“Food Network will not renew Paula Deen’s contract when it expires at the end of this month,” the statement said…Court records show Deen sat down for a deposition May 17 in a discrimination lawsuit filed last year by a former employee who managed Uncle Bubba’s Seafood and Oyster House, a Savannah restaurant owned by Deen and her brother, Bubba Hiers. The ex-employee, Lisa Jackson, says she was sexually harassed and worked in a hostile environment rife with innuendo and racial slurs.

Some of you may be appalled that I have even verbalized this thought of Paula-Deen-as-scapegoat/scarlet lettered woman, but the thing that gets to me about anything involving racism is we are all appalled at even the thought of it, yet it is politically incorrect to discuss it?  How do we approach racism in modern society if we can’t or won’t talk about it? And are Paula Deen’s crimes so egregious that she should lose everything?  Does the punishment fit the crime?

I am Caucasian. Or white. Pick your term.  My genetic make up is Italian, Irish and Pennsylvania German.  Am I offended when I hear slurs like “Wop” or “Mick” or “Dago” ? Yes.  Hugely so.  I also don’t like it when Catholics (which I am) are referred to by slang like “Mackerel Snappers.”

But does it make get up and sue people every time I hear something ignorant? And face it, my ancestry faced much racial and societal discrimination in this country in times past and here we are supposedly the land of the free and a melting pot.  Don’t believe me?  Look up the history of the Irish and Italian immigrants.

Am I a huge fan of Paula Deen’s? Not really. Should she have known butter than to use the N word? Of course she should have, but wow, perspective here: this is an older Southern woman who grew up in the south around the time frame focused on by the movie and book called “The Help” by Kathryn Stockett which was made into a movie by the same name.

Does where and how Paula Deen grew up excuse bad behavior? No but it explains a lot. On one level Deen would have to comprehend that it would be career suicide to spew racial slurs, yet on the other hand have we turned into a people so unforgiving that she should lose everything? It is easy to cast blame, it is really difficult to forgive and was she supposed to lie under oath?

I understand why The Food Network did what it did (She and her brother Earl Hiers are being sued by a former employee for sexual harassment and workplace discrimination),  but is this a cut and dry topic or is it as a couple of writers I read today suggest, that there are other things to be considered?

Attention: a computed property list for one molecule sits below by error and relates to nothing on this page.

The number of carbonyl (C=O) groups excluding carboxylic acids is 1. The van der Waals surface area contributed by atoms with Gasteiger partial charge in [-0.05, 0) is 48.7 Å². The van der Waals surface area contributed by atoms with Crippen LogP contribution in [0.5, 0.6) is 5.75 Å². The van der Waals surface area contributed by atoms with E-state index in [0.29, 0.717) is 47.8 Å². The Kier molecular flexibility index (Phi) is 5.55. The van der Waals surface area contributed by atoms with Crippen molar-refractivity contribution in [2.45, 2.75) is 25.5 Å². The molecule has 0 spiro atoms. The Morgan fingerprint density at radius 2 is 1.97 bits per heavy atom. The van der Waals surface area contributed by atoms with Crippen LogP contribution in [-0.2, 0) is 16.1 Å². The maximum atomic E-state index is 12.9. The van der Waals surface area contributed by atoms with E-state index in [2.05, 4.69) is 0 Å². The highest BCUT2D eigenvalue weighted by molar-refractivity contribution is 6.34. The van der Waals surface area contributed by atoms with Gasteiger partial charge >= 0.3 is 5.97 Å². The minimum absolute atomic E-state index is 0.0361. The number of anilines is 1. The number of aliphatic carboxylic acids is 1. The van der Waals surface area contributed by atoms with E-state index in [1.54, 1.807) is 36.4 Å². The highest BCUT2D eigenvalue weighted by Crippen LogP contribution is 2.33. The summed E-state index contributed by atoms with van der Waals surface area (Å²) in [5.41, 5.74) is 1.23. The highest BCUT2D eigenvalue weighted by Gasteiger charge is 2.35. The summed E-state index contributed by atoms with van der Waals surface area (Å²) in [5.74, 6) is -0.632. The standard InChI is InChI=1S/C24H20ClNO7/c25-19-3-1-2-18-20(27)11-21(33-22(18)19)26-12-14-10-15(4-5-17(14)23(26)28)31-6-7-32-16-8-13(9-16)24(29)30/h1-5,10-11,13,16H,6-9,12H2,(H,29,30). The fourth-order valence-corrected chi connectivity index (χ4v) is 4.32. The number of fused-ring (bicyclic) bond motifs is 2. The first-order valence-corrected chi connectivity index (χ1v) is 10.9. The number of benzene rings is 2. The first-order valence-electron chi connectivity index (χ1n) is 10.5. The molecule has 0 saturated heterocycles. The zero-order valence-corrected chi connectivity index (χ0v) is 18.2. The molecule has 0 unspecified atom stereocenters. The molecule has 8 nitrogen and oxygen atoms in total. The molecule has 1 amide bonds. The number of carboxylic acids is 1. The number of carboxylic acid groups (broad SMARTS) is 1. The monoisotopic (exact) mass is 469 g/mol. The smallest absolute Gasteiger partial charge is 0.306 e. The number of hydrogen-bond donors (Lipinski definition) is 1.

Here is an interesting blog post on the topic:

But Not Yet: Poor Paula

By now, the whole world knows that Paula Deen is a racist. They know she used an ugly word and said some despicable things and holds some disgusting attitudes about African-Americans. She has lost her television show on the Food Network and has been roundly castigated in the media for what she said. If there’s anyone in this world that’s fit to hate right now, it’s Paula Deen. But, here’s the thing: if she’s a racist, so am I.

That last statement probably deserves a little explanation. Ms. Deen and her brother, Earl Hiers, are being sued by former employee Lisa Jackson for sexual harassment and workplace discrimination. While being deposed, Ms. Deen was asked by the plantiff’s attorney “Have you ever used the N-word yourself?”, to which she answered “Yes, of course”. I have to say, if someone were to ask me that same question, the only truthful answer would also be “Yes, of course”. Because I have said it. More than once.

While I grew up in the south, I didn’t grow up in an overtly racist home…Truthfully, my family has never seen any individuals different than ourselves…. In 1976, my grandfather was incensed when Hank Aaron hit his 715th home run, saying “Ain’t no nigger ought to break Babe Ruth’s record”….

Is Paula Deen guilty of the sin of racism? Yes, but that’s not why we’re pissed at her. We’re pissed because she reminded us (white America) that we’re not quite as progressive as we’d like to think. Because, when most of us read what she said, somewhere deep down in the recesses of our psyches, we agreed with her. When we read what she said about “ a bunch of little n—–s to wear long-sleeve white shirts, black shorts and black bow ties” and how “in the Shirley Temple days, they used to tap dance around”, we smiled. And, when we read “Now that would be a true southern wedding, wouldn’t it? But we can’t do that because the media would be on me about that”, we said “Damn right, they would.”

There’s a feeding frenzy over Paula Deen as a result of what she said in that deposition and isn’t because what she said was wrong (it was). It isn’t because white Americans are truly invested in “justice for all” (we aren’t). This feeding frenzy is happening because it allows us to ignore the ugly things we think and say and do when comes those who aren’t quite like us. We’re worried about the speck in our sister’s eye so we don’thave to worry about the log in our own. And, until we deal with that log, our cries of racism will continue to ring hollow.

This post really made me think.  However, another thing that has been playing out on the Main Line between an Ardmore neighborhood and Iron Hill Brewery has also made me think about this issue or racism that is still an elephant in most rooms that people are afraid to discuss. In this thing between a historically minority neighborhood and a generally respected business that has a couple of Chester County locations it was inferred if not said outright (paraphrasing from reports of said meeting) at a local meeting that this neighborhood didn’t want yuppies from places like Gladwyne drinking beer and driving through their neighborhood and how is that not ugly? How is that not considered racist on the face of it’s twisted merit? Is that attitude ok?